Edited Collection

Making Milton: Writing, Publication, Reception. eds. Emma Depledge, John Garrison, Marissa Nicosia. Under contract with Oxford University Press. Rather than accept the Romantic image of Milton the solitary genius, the essays in this collection instead argue that Milton’s authorial persona needs to be understood in the context of the multifarious, mutually beneficial relationships he enjoyed with contemporary writers, stationers and early readers.

Teaching interests and courses taught

Early modern English literature; Shakespeare; Milton; book history and media studies; early modern political history and philosophy; utopian and dystopian literature; digital humanities; public history; food studies.

ENGL 129: Shakespeare

ENGL 200: Introduction to Critical Reading

ENGL 202B: Writing in the Humanities

ENGL 221(W): British Literature to 1798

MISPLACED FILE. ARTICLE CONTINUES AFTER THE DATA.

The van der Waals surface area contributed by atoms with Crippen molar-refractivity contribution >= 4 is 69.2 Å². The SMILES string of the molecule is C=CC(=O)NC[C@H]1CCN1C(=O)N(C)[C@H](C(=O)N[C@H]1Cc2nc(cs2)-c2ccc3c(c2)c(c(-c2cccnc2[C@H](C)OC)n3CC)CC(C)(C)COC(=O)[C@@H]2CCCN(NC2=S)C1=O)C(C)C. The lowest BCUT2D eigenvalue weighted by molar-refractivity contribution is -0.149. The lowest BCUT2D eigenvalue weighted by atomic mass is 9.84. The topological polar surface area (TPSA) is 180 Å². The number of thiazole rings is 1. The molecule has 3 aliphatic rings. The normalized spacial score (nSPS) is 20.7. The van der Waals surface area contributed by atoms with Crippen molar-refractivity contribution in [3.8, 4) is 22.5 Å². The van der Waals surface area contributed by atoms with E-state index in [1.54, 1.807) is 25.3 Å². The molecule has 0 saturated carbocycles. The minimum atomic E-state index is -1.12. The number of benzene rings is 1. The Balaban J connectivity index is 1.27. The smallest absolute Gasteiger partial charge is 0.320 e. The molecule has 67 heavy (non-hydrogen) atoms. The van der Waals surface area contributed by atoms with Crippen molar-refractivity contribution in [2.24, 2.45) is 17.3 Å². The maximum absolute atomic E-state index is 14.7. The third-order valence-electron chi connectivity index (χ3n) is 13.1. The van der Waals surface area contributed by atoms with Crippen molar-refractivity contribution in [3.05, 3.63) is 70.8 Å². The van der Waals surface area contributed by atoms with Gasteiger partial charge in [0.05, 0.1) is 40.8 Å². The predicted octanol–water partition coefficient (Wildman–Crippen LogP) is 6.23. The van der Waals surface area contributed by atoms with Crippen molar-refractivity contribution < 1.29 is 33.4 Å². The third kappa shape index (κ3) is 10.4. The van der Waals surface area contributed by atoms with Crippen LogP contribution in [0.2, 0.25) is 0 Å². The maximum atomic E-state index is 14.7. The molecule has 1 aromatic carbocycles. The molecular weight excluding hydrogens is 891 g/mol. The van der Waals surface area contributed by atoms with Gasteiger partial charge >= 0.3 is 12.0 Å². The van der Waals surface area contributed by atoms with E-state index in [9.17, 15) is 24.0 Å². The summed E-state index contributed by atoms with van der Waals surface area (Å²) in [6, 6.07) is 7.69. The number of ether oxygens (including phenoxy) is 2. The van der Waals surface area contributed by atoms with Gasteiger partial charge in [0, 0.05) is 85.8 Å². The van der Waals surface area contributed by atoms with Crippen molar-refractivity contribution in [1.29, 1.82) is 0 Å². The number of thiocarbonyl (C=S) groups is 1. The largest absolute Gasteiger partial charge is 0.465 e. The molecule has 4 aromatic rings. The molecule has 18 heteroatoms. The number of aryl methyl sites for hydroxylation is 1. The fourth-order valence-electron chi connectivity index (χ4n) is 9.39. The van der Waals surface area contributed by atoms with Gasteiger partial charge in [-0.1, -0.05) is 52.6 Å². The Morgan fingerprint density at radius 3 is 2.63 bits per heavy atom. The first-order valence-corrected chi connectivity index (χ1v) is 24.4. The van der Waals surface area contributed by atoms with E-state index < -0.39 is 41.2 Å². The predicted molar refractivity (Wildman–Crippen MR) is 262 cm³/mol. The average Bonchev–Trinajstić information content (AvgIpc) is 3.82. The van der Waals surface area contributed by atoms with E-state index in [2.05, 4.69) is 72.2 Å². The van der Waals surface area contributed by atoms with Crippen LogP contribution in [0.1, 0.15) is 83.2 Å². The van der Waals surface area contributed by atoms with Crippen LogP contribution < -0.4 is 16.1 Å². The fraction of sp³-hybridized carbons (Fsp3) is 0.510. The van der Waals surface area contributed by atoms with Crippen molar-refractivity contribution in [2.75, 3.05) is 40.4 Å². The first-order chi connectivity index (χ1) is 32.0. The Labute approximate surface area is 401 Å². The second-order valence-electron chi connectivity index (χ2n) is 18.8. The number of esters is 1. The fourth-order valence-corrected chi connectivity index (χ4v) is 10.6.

ENGL 440: Studies in Shakespeare

ENGL 443: Introduction to the English Renaissance - Premodern Worlds

ENGL 445: Shakespeare’s Contemporaries

ENGL 487 (W): Senior Seminar

Selected awards, grants, patents, other honors

Panzer New Scholar Award, Bibliographical Society of America, 2017.

Folger Shakespeare Library Short-Term Research Fellowship, Folger Shakespeare Library, 2015-2016.

Andrew W. Mellon Fellowship in Critical Bibliography, Rare Book School, University of

Virginia, 2013-2015.

GAPSA-Provost Fellowship for Interdisciplinary Innovation, University of Pennsylvania,

supported Cooking in the Archives project, 2014.

Teaching and Research Fellowship, Department of English and College of Liberal and

Professional Studies, University of Pennsylvania, 2013-2014.

Fellowship for Graduate Study, Alumnae Association of Barnard College, 2012-2013.

Teaching Certificate, Center for Teaching and Learning, University of Pennsylvania, 2012.

The George Welwood Murray Graduate Fellowship, Barnard College, 2008-2009.

Phi Beta Kappa, Barnard College, 2007.